hands soon had the two young men out of the machine and in the orderly
tent under the eye of the doctor. Carleton was the first to regain
consciousness. He was sorely wounded, a machine-gun bullet having
struck him in the neck and another in the leg. Archie's wound was
not so bad, but the hard fight to keep going and bring Carleton
and himself back home safely had told on his nervous system. At last
he opened his eyes, and smiled to hear his C.O., who was standing
beside him, say: "Carleton says you both got it well on the Boche
side of the line, and that you must have done wonders to get away
and get home. We won't forget your pluck, young fellow. Now let
them take you away and patch you up as soon as they can."

It was not often that the chief distributed praise, which made it the
more sweet. Archie was sent back to hospital, to spend many weary
weeks there, but to come out well and fit again at last. Carleton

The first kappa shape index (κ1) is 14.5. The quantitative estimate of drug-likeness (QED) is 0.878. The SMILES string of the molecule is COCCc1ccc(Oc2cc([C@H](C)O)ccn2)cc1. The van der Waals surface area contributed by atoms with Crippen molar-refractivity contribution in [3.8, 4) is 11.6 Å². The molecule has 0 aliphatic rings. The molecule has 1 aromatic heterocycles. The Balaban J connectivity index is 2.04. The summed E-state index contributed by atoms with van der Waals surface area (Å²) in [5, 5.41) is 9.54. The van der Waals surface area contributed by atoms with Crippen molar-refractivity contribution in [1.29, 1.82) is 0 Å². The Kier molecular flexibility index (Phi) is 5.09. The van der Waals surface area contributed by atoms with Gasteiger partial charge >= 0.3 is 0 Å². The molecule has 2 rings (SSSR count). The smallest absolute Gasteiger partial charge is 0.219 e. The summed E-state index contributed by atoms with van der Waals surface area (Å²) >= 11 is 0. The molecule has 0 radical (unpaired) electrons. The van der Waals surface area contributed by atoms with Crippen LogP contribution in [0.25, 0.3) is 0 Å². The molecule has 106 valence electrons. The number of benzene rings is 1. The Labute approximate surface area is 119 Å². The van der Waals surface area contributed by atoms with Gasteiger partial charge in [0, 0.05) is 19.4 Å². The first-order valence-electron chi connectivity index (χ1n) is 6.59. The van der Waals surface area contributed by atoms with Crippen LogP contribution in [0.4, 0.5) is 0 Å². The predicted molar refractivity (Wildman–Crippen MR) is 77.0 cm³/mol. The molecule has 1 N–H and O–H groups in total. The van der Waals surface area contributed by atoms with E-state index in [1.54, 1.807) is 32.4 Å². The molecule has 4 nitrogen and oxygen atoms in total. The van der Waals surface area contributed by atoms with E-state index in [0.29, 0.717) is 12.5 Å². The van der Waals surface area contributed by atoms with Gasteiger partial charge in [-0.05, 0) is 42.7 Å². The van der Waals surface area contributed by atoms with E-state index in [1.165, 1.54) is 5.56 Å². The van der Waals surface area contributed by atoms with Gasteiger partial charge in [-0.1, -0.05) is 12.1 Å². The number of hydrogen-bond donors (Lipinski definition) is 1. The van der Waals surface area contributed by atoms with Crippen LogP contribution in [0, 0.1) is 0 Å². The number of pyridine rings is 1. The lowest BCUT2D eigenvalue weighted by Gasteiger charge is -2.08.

was much longer in the doctor's hands, and months passed before he
again saw the front.



A new triplane of great climbing power and high speed came to the
airdrome. Joe Little fell in love with it. Twice he took it on
bombing expeditions and twice returned with reports of real damage
to enemy supply stations and communications.

One night round the dinner table the boys of Joe's squadron planned
a raid of some magnitude, and later asked permission to carry it into
effect. It was a scheme to drop a load of bombs on the great Krupp
works at Essen. This had been done by one or two individual fliers